Why UX designers sketch

Almost every experience we design goes through a hand sketching phase. It’s an important part of the process.

Whether our sketches are on a whiteboard in our favorite meeting room or written in a sketchbook, these initial concepts can serve us throughout the life cycle of a project.

Sketching is fast.

It’s a form of prototyping! It’s faster than sketching on the computer and gives the designer the opportunity to quickly evaluate if an idea is worth expanding or not.

Starting the ideation process on paper or whiteboard produces lots of options in less time. From there, we can decide on a direction for the design, which will eventually be produced in Sketch.

Sketching isn’t limited by technical specifications. We can use as many sheets of paper and make the sketches as big or small as we want. Read more about the benefits of sketching first here.

Sketching illustrates the thought process

After the initial discovery, we have our users’ key questions well defined and prioritized. This is a good time for us to begin hand sketching what we think an experience could look like at the highest level.

Below is a conceptual sketch for one of our weekly design challenges by¬†Erin, one of our UI/UX designers, compared with the finished design. It is helpful to see Erin’s thought process by looking at her notes and sketches.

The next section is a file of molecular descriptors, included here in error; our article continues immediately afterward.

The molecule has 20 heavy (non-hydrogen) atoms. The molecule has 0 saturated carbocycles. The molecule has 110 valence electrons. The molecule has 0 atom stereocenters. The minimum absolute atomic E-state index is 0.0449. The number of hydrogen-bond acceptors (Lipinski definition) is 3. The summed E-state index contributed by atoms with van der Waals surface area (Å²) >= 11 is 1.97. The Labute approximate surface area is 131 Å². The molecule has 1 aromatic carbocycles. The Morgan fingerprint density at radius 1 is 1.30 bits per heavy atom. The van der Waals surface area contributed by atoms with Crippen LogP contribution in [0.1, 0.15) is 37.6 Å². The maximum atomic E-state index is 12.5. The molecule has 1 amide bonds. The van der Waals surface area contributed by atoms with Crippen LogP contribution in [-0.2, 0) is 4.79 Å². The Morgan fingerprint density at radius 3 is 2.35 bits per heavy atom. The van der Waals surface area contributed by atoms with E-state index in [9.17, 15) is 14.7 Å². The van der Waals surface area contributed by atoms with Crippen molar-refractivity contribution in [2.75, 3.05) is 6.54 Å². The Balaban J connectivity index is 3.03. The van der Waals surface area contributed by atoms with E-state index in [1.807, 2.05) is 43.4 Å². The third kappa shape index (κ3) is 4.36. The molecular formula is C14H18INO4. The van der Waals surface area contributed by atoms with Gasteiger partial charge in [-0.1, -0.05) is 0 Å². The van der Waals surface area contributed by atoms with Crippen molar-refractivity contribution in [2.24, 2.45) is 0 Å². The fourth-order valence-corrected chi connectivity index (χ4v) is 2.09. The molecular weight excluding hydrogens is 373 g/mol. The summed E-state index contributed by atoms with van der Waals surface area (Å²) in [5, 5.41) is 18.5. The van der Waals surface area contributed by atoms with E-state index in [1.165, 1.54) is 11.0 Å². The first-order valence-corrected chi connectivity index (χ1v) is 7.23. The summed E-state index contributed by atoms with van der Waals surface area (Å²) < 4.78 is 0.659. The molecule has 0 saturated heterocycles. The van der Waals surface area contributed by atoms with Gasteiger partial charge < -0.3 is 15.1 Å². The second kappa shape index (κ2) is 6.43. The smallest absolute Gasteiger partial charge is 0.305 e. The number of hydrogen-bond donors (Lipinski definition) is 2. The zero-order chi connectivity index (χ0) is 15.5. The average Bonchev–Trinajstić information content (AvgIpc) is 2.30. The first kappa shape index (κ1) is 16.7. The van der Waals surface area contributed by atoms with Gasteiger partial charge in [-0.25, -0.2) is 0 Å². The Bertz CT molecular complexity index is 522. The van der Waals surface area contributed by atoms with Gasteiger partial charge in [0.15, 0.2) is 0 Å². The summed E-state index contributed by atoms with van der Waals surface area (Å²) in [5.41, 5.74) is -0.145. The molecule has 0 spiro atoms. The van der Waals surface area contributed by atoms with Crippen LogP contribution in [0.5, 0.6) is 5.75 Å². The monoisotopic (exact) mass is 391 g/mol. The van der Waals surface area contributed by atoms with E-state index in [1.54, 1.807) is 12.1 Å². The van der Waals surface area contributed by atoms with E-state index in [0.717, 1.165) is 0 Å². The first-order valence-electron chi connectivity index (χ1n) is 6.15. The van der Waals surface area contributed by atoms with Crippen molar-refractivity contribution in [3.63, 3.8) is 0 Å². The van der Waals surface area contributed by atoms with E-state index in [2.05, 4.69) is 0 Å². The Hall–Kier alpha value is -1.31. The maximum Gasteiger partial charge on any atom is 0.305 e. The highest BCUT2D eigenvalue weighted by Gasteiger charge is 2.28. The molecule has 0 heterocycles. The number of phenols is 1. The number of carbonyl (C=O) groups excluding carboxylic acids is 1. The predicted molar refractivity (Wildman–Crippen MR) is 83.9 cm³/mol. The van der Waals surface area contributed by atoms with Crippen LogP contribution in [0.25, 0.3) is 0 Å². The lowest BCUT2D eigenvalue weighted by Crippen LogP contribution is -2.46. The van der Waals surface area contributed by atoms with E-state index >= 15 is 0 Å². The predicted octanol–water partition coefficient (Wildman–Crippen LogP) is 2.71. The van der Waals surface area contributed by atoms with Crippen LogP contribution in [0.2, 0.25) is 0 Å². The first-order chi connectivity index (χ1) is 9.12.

[/vc_column_text][/vc_column][/vc_row]

Before

After

To-do list design challenge

Observe the sketch below. The designer started with Question Boards, illustrating the key questions their user needed to answer. From there, the design moved toward something more visual.

Data preview hand sketch
On the left, the designer starts with question boards, then presents some schematic concepts below. On the right, she expands on these ideas, creating data visualizations. Additional questions are written in the drill-down areas, showing that the freedom of the sketching process allowed her to expand ideas organically.
hand sketch - behavior tracker app design
Sometimes it's helpful to sketch using a template like the one above. This helps the designer gauge more accurately what would feasibly fit on a mobile screen.

Sometimes we put our hand sketches in front of clients to show the direction in which we’re thinking the design could go. It’s a great way to collect feedback early in the process and ensure that we are thinking about the design challenge, and potential solution, in the right way.

Although the bulk of UI/UX design work is done on a computer, starting on paper or a whiteboard helps start a project on the right note.


Resources:

But first, sketch by Maggie Price of GroupVisual.io

Free Printable UI/UX Sketch Templates from 1st WebDesigner

The Messy Art of UX Sketching in Smashing Magazine

UX Sketching – Why is it important? in UX Planet

Visual Thinking Tools by Dan Roam